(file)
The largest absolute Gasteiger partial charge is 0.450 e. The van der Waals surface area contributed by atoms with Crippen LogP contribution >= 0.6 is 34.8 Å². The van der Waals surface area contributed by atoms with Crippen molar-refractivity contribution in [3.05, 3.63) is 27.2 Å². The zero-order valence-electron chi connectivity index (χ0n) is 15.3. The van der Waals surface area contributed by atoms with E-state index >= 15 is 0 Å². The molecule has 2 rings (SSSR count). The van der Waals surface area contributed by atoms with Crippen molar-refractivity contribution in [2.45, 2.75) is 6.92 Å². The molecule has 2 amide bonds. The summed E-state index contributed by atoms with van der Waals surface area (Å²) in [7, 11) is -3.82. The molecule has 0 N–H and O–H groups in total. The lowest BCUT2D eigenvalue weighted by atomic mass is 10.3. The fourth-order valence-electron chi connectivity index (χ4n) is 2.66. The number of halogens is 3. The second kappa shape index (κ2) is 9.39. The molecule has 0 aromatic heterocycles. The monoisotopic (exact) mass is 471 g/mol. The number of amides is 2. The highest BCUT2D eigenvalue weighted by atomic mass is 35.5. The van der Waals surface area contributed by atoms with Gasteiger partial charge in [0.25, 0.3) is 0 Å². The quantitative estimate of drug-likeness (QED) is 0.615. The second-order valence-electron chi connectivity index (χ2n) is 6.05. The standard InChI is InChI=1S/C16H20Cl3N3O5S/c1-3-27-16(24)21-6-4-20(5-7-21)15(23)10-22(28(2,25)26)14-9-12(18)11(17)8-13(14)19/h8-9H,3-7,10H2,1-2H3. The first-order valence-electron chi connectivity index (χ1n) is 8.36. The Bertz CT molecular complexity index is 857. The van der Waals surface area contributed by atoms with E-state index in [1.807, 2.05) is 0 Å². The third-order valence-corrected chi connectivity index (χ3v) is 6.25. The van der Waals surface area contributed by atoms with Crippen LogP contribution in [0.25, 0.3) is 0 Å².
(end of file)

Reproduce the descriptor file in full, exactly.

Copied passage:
The largest absolute Gasteiger partial charge is 0.450 e. The van der Waals surface area contributed by atoms with Crippen LogP contribution >= 0.6 is 34.8 Å². The van der Waals surface area contributed by atoms with Crippen molar-refractivity contribution in [3.05, 3.63) is 27.2 Å². The zero-order valence-electron chi connectivity index (χ0n) is 15.3. The van der Waals surface area contributed by atoms with E-state index >= 15 is 0 Å². The molecule has 2 rings (SSSR count). The van der Waals surface area contributed by atoms with Crippen molar-refractivity contribution in [2.45, 2.75) is 6.92 Å². The molecule has 2 amide bonds. The summed E-state index contributed by atoms with van der Waals surface area (Å²) in [7, 11) is -3.82. The molecule has 0 N–H and O–H groups in total. The lowest BCUT2D eigenvalue weighted by atomic mass is 10.3. The fourth-order valence-electron chi connectivity index (χ4n) is 2.66. The number of halogens is 3. The second kappa shape index (κ2) is 9.39. The molecule has 0 aromatic heterocycles. The monoisotopic (exact) mass is 471 g/mol. The number of amides is 2. The highest BCUT2D eigenvalue weighted by atomic mass is 35.5. The van der Waals surface area contributed by atoms with Gasteiger partial charge in [0.25, 0.3) is 0 Å². The quantitative estimate of drug-likeness (QED) is 0.615. The second-order valence-electron chi connectivity index (χ2n) is 6.05. The standard InChI is InChI=1S/C16H20Cl3N3O5S/c1-3-27-16(24)21-6-4-20(5-7-21)15(23)10-22(28(2,25)26)14-9-12(18)11(17)8-13(14)19/h8-9H,3-7,10H2,1-2H3. The first-order valence-electron chi connectivity index (χ1n) is 8.36. The Bertz CT molecular complexity index is 857. The van der Waals surface area contributed by atoms with E-state index in [1.807, 2.05) is 0 Å². The third-order valence-corrected chi connectivity index (χ3v) is 6.25. The van der Waals surface area contributed by atoms with Crippen LogP contribution in [0.25, 0.3) is 0 Å².